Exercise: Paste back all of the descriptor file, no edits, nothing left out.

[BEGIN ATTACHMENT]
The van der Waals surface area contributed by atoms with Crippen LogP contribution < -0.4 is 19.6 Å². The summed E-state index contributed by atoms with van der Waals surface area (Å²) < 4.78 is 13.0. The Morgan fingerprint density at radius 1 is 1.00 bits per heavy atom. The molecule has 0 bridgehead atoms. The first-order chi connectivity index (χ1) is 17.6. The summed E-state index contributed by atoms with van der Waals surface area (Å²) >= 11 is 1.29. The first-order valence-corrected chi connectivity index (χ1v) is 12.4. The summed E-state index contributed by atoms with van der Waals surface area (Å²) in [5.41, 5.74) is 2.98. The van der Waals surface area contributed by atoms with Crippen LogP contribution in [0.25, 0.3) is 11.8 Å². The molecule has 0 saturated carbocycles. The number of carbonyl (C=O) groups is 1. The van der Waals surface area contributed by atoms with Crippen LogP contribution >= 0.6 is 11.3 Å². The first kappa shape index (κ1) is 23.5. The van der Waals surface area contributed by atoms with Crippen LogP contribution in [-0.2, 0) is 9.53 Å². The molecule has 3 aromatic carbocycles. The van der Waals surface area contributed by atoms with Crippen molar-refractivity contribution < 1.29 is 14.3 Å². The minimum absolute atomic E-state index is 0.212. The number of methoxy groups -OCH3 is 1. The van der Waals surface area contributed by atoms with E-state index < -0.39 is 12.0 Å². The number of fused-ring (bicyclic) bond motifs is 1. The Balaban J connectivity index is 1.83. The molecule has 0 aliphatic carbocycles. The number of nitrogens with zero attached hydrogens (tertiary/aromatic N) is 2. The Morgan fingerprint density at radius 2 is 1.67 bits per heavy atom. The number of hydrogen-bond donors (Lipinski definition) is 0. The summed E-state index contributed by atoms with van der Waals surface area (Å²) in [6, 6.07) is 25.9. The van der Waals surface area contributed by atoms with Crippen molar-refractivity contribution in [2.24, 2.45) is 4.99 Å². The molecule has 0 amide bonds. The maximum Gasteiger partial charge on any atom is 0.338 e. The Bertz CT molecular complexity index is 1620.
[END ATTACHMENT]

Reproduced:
The van der Waals surface area contributed by atoms with Crippen LogP contribution < -0.4 is 19.6 Å². The summed E-state index contributed by atoms with van der Waals surface area (Å²) < 4.78 is 13.0. The Morgan fingerprint density at radius 1 is 1.00 bits per heavy atom. The molecule has 0 bridgehead atoms. The first-order chi connectivity index (χ1) is 17.6. The summed E-state index contributed by atoms with van der Waals surface area (Å²) >= 11 is 1.29. The first-order valence-corrected chi connectivity index (χ1v) is 12.4. The summed E-state index contributed by atoms with van der Waals surface area (Å²) in [5.41, 5.74) is 2.98. The van der Waals surface area contributed by atoms with Crippen LogP contribution in [0.25, 0.3) is 11.8 Å². The molecule has 0 saturated carbocycles. The number of carbonyl (C=O) groups is 1. The van der Waals surface area contributed by atoms with Crippen LogP contribution >= 0.6 is 11.3 Å². The first kappa shape index (κ1) is 23.5. The van der Waals surface area contributed by atoms with Crippen LogP contribution in [-0.2, 0) is 9.53 Å². The molecule has 3 aromatic carbocycles. The van der Waals surface area contributed by atoms with Crippen molar-refractivity contribution < 1.29 is 14.3 Å². The minimum absolute atomic E-state index is 0.212. The number of methoxy groups -OCH3 is 1. The van der Waals surface area contributed by atoms with E-state index < -0.39 is 12.0 Å². The number of fused-ring (bicyclic) bond motifs is 1. The Balaban J connectivity index is 1.83. The molecule has 0 aliphatic carbocycles. The number of nitrogens with zero attached hydrogens (tertiary/aromatic N) is 2. The Morgan fingerprint density at radius 2 is 1.67 bits per heavy atom. The number of hydrogen-bond donors (Lipinski definition) is 0. The summed E-state index contributed by atoms with van der Waals surface area (Å²) in [6, 6.07) is 25.9. The van der Waals surface area contributed by atoms with Crippen molar-refractivity contribution in [2.24, 2.45) is 4.99 Å². The molecule has 0 amide bonds. The maximum Gasteiger partial charge on any atom is 0.338 e. The Bertz CT molecular complexity index is 1620.